Thursday, 15 October 2015

Isabelline Shrike, and why 'Daurian' just won't do...

15th October 2015, South Huish, Devon


This blog's been quiet of late and, to be honest, there's been little to write about. I can't remember the last decent bird I saw in Topsham. I've also been busy (which is good) and haven't been out and about as much as I would like recently (which is not so good). Still, news of an Isabelline (notice I didn't say 'Daurian') Shrike in South Devon got me out for a few hours this morning. Some of you may recall that many years ago I wrote a little piece for Dutch Birding on the subject of small eastern shrikes so you could say I have a 'professional' interest in these birds.

Luckily it didn't take much finding, in fact I walked right into it and for the next couple of hours it regularly appeared on the phone line or on the hedge by 'The White House' as described. While views were often very close - the bird was extremely tame and approachable - it nearly always stayed on the wrong side of the lane, backlit by the early sun. Once only it sat in a hawthorn on the 'right' side, I got a few photos through the branches but before I could edge round for a better view it was disturbed by a passing car - oddly, it didn't seem alarmed by people, only cars. Still, it performed well and regularly for the rest of the morning, hunting along the sunny side of the hedge and flying up to the wire to eat - mostly wasps.

Isabelline Shrike - 15/10/2015 South Huish, Devon

Here's the little beauty in the hawthorn, as nice a nominate isabellinus as you'll get. The important thing is the paleness of the upperparts and the lack of contrast with the pale, but slightly warm-toned, underparts; a typical phoenicuroides would be darker above and whiter below. The ear coverts are perhaps a little darker than average (though most of the time they didn't look that striking) but the supercilium is poorly defined and the scalloping or wavy bars (squamations, anybody?) on the breast and flanks are faint and, in the sun, looked gingery; they're usually bolder and darker in phoenicuroides. Another good character is the distinctly buff-tinged pale tone of the underparts, rather dirty-looking where a phoenicuroides would look cleaner white.

Isabelline Shrike - 15/10/2015 South Huish, Devon

Isabelline Shrike - 15/10/2015 South Huish, Devon
Most of the time it gave views like these, very close but always against the sky with the sun in the 'wrong' place. The juvenile median and greater coverts are obvious, most or all of the contour feathers are by now second generation after it's first partial (post-juvenile or preformative, take your pick) moult.

Isabelline Shrike - 15/10/2015 South Huish, Devon  

This shot could have been so good, shame about the light, the camera and the photographer. It does show one thing however, see that long P9 (or P2 if you're an 'up-counter') on the left wing, it's nearly as long as the next one, P8, and might even be longer than P7; on arenarius, the other Isabelline subsp. that just conceivably could occur in Europe, P2 is usually the same length or thereabouts as P6, on all the specimens I've examined it's never been as long as on this bird.

I said it mostly ate wasps, this is how a shrike deals with the sting; squeeze the abdomen untill the business end comes off then swallow (see what I mean about the light?).

Isabelline Shrike - 15/10/2015 South Huish, Devon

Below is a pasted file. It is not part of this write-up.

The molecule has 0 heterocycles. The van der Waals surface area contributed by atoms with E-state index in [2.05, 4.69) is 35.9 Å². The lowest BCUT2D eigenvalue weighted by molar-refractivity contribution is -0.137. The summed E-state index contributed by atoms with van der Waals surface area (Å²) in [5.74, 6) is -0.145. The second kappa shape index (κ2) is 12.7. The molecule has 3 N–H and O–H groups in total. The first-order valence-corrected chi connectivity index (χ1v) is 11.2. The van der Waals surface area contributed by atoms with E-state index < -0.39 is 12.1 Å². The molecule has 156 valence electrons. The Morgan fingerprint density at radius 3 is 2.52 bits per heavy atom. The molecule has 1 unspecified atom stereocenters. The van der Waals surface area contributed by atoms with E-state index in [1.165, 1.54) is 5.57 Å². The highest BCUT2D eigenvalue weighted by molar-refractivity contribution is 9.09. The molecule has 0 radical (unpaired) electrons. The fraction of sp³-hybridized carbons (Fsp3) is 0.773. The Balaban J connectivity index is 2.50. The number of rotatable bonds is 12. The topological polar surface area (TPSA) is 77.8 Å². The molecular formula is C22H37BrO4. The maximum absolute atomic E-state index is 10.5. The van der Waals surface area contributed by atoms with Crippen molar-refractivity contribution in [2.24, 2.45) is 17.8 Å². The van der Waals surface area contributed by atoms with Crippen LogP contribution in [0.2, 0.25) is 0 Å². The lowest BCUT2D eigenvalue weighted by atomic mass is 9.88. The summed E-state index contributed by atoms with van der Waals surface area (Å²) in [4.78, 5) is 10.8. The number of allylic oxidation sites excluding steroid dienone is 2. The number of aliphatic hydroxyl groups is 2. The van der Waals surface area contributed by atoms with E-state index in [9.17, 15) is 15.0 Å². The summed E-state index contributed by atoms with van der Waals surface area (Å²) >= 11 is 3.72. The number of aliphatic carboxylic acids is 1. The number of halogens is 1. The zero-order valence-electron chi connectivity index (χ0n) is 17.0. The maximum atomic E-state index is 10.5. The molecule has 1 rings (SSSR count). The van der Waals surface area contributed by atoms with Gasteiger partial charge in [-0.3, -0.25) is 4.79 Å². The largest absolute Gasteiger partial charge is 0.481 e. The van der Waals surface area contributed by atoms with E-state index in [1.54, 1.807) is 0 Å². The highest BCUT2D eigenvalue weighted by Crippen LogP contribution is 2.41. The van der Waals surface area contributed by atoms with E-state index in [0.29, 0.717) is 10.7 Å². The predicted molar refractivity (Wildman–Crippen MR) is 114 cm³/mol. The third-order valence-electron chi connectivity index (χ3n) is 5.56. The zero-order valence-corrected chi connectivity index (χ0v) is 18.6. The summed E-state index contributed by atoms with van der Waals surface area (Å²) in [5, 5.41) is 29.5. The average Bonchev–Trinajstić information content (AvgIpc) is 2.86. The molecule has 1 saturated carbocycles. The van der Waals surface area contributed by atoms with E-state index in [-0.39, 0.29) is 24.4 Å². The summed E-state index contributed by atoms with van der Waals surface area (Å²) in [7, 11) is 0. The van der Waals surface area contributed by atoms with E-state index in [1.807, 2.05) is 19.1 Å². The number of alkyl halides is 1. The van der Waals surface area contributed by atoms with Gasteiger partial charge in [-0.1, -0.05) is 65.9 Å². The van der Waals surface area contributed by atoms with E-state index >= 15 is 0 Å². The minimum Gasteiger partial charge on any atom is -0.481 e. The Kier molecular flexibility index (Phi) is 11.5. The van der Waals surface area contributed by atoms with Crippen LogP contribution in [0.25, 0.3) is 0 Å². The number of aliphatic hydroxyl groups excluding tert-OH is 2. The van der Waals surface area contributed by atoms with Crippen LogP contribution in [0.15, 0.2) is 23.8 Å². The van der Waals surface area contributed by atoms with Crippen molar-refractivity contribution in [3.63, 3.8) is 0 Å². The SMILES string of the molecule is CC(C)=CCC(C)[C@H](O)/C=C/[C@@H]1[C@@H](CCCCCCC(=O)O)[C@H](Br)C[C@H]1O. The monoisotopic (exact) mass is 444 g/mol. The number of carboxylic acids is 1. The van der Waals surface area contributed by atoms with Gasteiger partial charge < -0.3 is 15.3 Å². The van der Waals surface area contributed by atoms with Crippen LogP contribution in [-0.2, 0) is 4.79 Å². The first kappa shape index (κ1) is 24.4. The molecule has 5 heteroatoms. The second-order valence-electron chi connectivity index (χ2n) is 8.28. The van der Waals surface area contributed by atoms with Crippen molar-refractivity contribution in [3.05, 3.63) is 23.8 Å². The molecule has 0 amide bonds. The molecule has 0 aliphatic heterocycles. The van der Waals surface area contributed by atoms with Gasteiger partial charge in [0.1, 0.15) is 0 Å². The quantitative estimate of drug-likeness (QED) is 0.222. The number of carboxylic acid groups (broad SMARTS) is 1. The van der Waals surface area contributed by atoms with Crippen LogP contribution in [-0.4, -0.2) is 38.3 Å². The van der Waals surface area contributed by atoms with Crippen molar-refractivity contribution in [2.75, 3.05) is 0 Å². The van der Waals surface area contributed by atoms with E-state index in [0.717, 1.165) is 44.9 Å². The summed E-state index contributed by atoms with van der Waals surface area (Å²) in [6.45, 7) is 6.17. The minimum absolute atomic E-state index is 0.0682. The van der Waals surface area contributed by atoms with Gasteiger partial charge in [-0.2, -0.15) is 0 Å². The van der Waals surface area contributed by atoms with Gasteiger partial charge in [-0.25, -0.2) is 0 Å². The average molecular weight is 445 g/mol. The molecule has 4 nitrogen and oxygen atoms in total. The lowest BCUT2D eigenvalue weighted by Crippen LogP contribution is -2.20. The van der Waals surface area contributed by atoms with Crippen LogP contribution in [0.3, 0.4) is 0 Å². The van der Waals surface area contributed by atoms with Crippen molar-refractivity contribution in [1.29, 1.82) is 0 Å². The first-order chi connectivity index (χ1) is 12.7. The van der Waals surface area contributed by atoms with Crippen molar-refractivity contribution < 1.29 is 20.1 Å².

Isabelline Shrike - 15/10/2015 South Huish, Devon

Isabelline Shrike - 15/10/2015 South Huish, Devon

Isabelline Shrike - 15/10/2015 South Huish, Devon

To return to something I wrote earlier, why 'Isabelline' and not 'Daurian' Shrike? It's the same bird and 'Daurian' seems to have caught on in recent years. But does anyone know where Dauria is? I looked it up, It turns out it's an old name for the area east of Lake Baikal in the Russian far east; on old maps it used to known as 'Daooria' so maybe we're all pronouncing it wrong as well. All well and good, it sounds exotic, but the problem I have with the name is that you won't find too many 'Daurian' Shrikes in Dauria, Brown Shrikes certainly but not a lot of Lanius isabellinus. Our bird breeds mainly in Mongolia and northern China (the form arenarius appears to be limited to the Tarim Basin in Xinjiang). So if you want to give it a geographic name, why not 'Mongolian Shrike'? Personally I've always liked the sound of 'Isabelline' and if you really want to know why it's 'isabelline' (the colour of unwashed linen and not, by the way, 'soiled undergarments' as I've sometimes heard), stop me and ask me sometime.

Finally, here's one I made earlier, as they say. In March I was invited to Helsinki to talk about Shrikes, I was unsatisfied with my previous attempts so I painted this comparison to illustrate what I see as the main differences between 'typical' isabellinus and phoenicuroides - or Isabelline and Turkestan, if you like.

Isabelline and Turkestan Shrikes - 'typical' 1st winters

Many thanks to Richard Stafford for finding it, and Mike Passman and Alan Doidge etc for getting the news out.

6 comments:

  1. Great post Tim. Love your paintings and am entirely with you on the naming! All the best.
    Matt

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  2. Thanks Matt, appreciate it. Maybe I should start a petition - banning stupid bird names - and while on the subject, what about 'Steppe' Grey Shrike? Should be Saxaul Grey Shrike or, even better, Cassin's Shrike?

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  3. Really enjoyed reading this Tim, thanks for taking the trouble to write it up.

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  4. Thanks Perry, good of you to say so.

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  5. Very nice indeed Tim!

    Cheers

    JanJ
    Sweden

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